Many of us often wonder why our needs are never considered or why they are taken for granted. To fix this, we beg, plead, and try to do more, only to find that the more we do, the less we are noticed. Spouses, partners, and parents alike frequently struggle with this issue. The key to solving this puzzle is to learn a few simple concepts that can dramatically shift the balance of power and help to change the responses we receive from other people.

Helping is no Guarantee

Generous people often mistakenly believe that the more helpful we are to our partners or children, the better things will be. While this is true in some situations with the right mates or children, many others never respect the “too helpful response.”

Helping too much is also known as codependency where we “enable other people to never really change.” Codependency is where one does all the work, suffers all the consequences, and the other person does not grow or change at all. The codependent person ends up feeling exhausted, unappreciated, and overwhelmed.

Trying Harder is No Guarantee

Another mistaken belief is that, “if at first one does not succeed” in helping others understand our importance in the relationship/family, then doing more of the same thing (faster and faster) will finally solve the problem. This becomes the definition of insanity and results in our final exhaustion.

Reality Check: The more you do in any relationship or family, the more others will expect things from you. In fact, if you work harder, other people will start to think that you aren’t working hard enough.

Further, the more you do for others, the more ‘invisible’ you will become. This is because you are training them to take you for granted and ‘just being there doing your thing.’ In essence, you are training Pavlov’s dog all over again.

As time goes on, others being not even noticing what you are doing for them and all you have done for them. In reality, the less you do for them, the more they will have to do for themselves. Only then will they slowly come to appreciate what you have done for them.

Complaining about it, or pointing out what you do for them/the family, never works. Instead, listen to what they have to say and then respond by saying, “that’s a good idea, how will you make that happen (or what do you need to do to make that happen)?” This is called “tough love!”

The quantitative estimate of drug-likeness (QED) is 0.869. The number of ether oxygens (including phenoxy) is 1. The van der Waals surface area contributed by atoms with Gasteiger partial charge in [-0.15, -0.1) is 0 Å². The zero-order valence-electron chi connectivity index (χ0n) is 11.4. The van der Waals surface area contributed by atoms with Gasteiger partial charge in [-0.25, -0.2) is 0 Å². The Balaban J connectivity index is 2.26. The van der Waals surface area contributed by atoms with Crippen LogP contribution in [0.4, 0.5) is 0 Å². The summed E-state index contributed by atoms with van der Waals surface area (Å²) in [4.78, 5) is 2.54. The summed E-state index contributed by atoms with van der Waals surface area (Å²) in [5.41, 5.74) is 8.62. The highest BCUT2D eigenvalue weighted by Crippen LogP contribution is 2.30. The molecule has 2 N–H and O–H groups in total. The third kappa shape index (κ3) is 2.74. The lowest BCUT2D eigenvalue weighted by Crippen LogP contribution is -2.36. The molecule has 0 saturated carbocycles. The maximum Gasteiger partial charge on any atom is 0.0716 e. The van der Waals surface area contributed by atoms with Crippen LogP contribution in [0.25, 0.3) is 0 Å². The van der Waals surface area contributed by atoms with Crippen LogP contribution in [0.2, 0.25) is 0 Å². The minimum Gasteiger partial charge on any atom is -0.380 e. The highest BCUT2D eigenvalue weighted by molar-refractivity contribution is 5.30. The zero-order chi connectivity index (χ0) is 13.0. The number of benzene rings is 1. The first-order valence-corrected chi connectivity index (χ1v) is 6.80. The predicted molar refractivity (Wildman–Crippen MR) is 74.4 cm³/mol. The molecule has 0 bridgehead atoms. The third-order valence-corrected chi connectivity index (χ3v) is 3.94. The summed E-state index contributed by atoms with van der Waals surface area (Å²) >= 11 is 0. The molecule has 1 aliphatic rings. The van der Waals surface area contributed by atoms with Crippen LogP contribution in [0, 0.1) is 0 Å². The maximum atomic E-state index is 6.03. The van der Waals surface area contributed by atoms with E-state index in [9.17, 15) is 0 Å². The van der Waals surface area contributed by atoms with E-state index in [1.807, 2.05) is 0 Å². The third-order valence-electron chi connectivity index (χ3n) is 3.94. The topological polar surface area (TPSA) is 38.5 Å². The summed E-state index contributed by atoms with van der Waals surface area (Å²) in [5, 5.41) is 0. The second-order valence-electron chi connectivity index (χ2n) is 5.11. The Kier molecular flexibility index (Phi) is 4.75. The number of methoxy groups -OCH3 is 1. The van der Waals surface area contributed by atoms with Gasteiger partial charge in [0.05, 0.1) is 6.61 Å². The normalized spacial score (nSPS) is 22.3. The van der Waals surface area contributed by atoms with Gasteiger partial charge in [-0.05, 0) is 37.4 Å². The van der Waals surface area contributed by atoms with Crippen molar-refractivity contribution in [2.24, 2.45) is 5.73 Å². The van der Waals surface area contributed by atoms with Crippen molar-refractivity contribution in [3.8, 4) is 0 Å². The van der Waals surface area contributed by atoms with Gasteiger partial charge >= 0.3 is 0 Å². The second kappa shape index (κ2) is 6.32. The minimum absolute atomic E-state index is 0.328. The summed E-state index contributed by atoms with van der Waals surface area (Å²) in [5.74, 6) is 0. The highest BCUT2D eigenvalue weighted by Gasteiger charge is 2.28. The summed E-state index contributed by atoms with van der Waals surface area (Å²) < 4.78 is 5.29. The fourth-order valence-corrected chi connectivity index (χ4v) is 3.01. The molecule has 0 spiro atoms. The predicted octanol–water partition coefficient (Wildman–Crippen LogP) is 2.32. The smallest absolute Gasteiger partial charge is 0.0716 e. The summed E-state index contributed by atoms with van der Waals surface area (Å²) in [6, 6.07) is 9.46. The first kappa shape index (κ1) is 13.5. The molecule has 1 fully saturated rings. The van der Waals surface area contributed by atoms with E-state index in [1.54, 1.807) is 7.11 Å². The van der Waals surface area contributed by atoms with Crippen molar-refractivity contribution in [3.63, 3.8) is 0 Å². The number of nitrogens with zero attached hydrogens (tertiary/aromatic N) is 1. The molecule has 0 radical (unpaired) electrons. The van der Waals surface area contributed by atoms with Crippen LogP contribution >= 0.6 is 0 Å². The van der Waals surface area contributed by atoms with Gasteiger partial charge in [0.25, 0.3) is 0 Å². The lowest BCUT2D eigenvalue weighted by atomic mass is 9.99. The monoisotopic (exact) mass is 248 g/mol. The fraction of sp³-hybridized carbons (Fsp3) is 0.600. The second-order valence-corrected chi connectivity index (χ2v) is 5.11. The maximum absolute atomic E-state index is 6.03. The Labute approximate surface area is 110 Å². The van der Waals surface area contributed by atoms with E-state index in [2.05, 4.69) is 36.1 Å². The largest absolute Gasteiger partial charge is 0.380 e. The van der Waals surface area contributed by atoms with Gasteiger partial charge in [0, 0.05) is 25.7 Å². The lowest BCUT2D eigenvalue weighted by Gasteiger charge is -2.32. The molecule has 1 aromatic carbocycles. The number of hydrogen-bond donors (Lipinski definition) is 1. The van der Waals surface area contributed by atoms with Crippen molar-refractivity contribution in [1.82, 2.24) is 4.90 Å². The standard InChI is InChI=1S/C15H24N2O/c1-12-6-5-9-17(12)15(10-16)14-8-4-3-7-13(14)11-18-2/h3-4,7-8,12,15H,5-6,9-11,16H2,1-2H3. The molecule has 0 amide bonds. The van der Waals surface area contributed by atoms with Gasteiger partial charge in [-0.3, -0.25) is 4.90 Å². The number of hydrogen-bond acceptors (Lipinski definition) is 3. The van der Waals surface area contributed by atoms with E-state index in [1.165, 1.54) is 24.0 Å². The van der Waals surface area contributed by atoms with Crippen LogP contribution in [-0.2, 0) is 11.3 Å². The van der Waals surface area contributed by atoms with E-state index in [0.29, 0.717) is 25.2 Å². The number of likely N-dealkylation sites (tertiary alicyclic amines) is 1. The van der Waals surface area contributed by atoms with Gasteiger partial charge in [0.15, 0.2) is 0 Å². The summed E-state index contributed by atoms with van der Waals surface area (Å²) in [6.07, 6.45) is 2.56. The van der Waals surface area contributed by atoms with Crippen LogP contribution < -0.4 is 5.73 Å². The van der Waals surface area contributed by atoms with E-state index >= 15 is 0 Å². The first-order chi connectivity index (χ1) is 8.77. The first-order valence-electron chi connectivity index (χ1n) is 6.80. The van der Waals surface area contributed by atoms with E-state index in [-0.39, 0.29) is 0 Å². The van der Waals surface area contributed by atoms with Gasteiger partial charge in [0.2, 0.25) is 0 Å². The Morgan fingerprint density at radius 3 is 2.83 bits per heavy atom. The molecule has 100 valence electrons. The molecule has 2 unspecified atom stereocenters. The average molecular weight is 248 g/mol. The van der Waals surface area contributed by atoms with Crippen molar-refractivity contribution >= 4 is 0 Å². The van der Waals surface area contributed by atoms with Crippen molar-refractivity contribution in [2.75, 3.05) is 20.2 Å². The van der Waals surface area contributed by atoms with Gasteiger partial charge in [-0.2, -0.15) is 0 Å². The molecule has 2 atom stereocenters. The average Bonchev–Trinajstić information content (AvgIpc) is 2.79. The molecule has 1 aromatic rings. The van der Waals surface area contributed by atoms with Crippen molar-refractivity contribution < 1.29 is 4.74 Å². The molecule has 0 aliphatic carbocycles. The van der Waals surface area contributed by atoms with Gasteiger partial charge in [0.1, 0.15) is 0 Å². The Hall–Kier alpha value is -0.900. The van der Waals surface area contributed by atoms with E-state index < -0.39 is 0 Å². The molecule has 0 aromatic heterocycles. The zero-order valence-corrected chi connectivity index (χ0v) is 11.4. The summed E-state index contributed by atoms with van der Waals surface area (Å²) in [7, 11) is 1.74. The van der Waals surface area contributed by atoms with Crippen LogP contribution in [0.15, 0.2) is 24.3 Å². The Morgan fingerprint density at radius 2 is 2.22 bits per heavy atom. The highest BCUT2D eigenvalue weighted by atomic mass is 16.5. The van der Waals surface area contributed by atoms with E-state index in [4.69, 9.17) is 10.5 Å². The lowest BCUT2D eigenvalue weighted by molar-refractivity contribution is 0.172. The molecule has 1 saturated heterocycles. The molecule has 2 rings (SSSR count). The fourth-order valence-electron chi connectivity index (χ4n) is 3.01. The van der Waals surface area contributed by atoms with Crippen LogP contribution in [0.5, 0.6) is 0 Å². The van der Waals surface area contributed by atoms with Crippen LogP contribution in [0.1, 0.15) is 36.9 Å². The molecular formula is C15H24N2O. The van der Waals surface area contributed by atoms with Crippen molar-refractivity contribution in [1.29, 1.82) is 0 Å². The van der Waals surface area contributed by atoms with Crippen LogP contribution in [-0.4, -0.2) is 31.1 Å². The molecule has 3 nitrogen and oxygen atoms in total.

Keeping Quiet is No Guarantee!

We end up borrowing from the dysfunctional rules of life to solve our dilemma. These rules are learned early on in our childhood and infiltrate our thinking and problem solving in our adult lives.

The four dysfunctional rules of life are:

  1. Don’t talk
  2. Don’t think
  3. Don’t feel
  4. Don’t do anything to change anything

As a result, we often believe that if we say anything, then the situation will only become much worse. Even if this is true, it’s not for the reasons you might think: There is a fear of standing up to others because they will “complain and find fault” with us. We end up mistakenly thinking that it is better to “keep the peace by keeping quiet” and saying nothing that might upset the other person.

Respect Comes from Clearly and Specifically Stating your Needs

The world seems to live by “the wild kingdom of relationships” where one “marks out their territory and boundaries” through the “butting of heads” in the “friendly game of playfulness.” What this requires is that you clearly, consistently, and strongly state your needs in concrete, black and white terms each time it is necessary.

This is what I call “David’s 10 People on the Street” rule. Think of your needs as specifically and clearly as you can. Imagine that you picked ten strangers off the street and described what you needed from your spouse/partner/family. If they do not all agree on what you mean, you have failed to be clear and specific.